How to nurture the best product teams


Greg Geracie is a recognized thought leader in the field of product management and the President of Actuation Consulting, the world’s leading product management consulting and training organization. Actuation Consulting is a global provider of product management consulting, training, and advisory services to many of world’s most successful organizations.

Greg is the author of two global best sellers Take Charge Product Management and The Guide to the Product Management and Marketing Body of Knowledge. He is also an adjunct professor at DePaul University’s College of Computing and Digital Media where he teaches graduate and undergraduate courses on high-tech and digital product management.

Regalix: What are the latest trends in Product Management?
GG: Great question! Product management is such a dynamic profession that it’s constantly evolving. One of the most significant trends has to do with the relationship between product management and user experience. While some organizations have found equilibrium between these two roles the majority of organizations are still working toward effectively integrating the user experience function.

Our latest market research shows that user experience predominantly reports into Engineering or Development today. When survey respondents were asked where UX should report to be most effective almost half of the respondents said that product management or the Chief Product Officer would be better suited to running UX in order to maximize UX’s contributions.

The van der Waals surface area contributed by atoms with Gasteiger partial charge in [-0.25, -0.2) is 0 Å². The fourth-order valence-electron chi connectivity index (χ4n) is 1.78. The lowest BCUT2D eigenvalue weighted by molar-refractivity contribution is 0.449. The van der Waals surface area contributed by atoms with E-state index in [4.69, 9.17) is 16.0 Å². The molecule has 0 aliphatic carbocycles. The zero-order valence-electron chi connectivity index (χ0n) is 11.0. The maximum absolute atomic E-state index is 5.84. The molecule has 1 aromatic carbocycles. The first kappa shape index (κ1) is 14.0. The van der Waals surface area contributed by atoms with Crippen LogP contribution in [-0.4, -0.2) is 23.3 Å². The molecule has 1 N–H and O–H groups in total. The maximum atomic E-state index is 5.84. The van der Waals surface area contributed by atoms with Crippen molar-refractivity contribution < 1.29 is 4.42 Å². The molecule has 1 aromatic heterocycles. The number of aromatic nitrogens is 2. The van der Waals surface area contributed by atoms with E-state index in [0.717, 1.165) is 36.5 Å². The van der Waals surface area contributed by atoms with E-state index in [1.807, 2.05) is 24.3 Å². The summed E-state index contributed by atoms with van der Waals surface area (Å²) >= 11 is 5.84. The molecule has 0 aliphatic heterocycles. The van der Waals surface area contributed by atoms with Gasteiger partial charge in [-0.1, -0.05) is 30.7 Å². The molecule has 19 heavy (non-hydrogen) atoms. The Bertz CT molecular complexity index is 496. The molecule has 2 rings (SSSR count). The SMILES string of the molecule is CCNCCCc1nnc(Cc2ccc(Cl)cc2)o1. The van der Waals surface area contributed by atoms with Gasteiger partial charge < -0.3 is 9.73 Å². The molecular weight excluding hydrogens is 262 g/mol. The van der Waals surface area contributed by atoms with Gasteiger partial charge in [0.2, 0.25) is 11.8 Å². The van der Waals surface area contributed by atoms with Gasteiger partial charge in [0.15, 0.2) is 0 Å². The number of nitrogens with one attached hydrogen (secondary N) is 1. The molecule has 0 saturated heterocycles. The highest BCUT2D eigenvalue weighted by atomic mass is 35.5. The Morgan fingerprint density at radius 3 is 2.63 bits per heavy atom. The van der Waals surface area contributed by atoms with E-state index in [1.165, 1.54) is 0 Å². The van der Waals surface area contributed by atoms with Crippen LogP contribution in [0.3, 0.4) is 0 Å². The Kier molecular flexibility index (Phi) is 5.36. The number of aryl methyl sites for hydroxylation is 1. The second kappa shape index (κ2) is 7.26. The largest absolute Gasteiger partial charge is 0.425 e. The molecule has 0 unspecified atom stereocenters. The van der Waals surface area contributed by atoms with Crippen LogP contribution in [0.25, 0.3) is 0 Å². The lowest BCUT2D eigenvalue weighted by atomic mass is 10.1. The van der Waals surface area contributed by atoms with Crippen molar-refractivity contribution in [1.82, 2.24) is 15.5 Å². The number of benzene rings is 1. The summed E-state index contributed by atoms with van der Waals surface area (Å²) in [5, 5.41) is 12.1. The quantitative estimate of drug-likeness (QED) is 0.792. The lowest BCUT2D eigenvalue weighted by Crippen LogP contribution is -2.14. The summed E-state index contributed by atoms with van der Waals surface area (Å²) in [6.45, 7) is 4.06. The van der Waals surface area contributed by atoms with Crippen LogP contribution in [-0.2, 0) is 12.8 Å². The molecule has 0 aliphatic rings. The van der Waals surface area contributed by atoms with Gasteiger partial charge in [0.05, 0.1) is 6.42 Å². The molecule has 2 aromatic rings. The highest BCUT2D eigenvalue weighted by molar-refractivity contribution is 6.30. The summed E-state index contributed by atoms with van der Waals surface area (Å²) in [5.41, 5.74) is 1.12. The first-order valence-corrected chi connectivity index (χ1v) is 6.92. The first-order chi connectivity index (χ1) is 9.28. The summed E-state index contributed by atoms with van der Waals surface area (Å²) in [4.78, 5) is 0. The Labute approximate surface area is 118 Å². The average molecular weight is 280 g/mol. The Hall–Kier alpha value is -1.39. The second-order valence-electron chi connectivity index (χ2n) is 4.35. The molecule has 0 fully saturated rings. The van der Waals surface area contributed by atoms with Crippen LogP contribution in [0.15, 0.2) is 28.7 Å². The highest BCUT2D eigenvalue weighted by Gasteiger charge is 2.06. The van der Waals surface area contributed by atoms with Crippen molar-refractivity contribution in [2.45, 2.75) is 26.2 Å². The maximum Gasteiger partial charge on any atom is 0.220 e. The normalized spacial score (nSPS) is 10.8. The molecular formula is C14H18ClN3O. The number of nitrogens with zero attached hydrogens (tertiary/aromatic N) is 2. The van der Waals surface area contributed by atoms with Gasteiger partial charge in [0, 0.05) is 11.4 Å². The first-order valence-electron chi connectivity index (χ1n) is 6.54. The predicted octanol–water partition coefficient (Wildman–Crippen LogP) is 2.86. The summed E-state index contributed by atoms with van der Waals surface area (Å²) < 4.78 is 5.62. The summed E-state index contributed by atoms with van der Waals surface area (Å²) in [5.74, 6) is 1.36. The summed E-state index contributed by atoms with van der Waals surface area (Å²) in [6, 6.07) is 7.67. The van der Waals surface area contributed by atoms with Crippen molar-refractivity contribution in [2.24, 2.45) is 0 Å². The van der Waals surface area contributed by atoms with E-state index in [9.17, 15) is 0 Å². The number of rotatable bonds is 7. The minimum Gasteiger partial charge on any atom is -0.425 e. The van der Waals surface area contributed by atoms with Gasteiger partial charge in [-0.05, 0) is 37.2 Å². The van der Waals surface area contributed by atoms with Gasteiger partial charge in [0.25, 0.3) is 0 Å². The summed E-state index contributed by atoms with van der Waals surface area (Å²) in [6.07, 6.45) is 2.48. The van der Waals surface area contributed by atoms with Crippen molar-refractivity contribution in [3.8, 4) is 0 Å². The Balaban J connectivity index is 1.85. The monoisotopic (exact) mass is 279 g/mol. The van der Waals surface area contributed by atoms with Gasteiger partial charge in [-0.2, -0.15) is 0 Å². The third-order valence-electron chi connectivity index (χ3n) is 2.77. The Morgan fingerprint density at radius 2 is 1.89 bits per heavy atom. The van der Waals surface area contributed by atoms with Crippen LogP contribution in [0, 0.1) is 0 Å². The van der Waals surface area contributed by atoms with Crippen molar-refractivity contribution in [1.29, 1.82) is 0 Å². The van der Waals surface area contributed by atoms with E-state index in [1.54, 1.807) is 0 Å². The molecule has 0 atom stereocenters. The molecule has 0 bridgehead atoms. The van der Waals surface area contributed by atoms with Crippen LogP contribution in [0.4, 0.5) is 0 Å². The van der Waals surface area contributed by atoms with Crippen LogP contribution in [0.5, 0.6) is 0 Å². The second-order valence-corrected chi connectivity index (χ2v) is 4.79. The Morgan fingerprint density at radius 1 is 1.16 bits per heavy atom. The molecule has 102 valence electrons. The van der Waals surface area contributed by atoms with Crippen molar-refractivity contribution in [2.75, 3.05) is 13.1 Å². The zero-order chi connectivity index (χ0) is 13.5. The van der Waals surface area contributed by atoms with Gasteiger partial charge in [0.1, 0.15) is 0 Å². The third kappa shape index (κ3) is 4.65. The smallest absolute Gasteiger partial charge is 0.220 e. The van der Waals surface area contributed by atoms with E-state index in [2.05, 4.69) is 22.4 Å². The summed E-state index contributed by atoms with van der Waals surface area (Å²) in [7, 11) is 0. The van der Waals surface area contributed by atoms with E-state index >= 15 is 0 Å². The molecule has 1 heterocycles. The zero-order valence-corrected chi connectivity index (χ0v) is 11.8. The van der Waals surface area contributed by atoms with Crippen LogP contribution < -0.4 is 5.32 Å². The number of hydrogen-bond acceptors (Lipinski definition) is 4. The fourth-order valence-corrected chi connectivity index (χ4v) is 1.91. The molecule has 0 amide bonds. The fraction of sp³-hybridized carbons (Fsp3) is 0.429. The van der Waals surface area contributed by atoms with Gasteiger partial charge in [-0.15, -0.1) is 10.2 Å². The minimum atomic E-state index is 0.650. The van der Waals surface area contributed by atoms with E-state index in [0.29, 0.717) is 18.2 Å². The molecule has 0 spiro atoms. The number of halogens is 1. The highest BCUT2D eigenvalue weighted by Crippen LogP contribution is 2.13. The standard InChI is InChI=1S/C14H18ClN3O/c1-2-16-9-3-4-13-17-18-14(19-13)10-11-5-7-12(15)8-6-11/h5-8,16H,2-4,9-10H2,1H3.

Additionally, user experience professionals are in scarce supply. Most organizations don’t have enough UX staff and tend to use these valuable resources on new or high value product development initiatives. Only a minority of organizations utilize user experience to incrementally improve products. The user experience and product management relationship is undergoing a seismic shift which is still in its early stages.

Regalix: What are the factors that enhance the performance of the product team?
GG: Successful product development is complex. Since 2012 we have been investigating the factors that differentiate high performance teams from the pack. To date we have identified 20 statistically significant factors that correlate with high performance on product teams.

The more factors that a product team effectively incorporates into their product development activities increases the odds that the team will perform at a high level. We have also developed a weighted ten point scale to help our clients determine where they should focus in order to get the most bang for the resources invested – in terms of optimizing product team performance.

Let me share five factors from our 2014 Study of Product Team Performance (we’ll be launching our 2015 findings in the coming weeks).

Product Team Culture – we discovered five sub factors that high performance teams possess. These include: a common goal, effective line management, strong engineers, project managers or scrum masters and inclusion of a UX professional.

A Critical Relationship – product teams that had a project manager or scrum master were more likely to be high performing. Also, the relationship (and hand-offs) between project management and the product manager were shown to be critical to the product teams success or failure.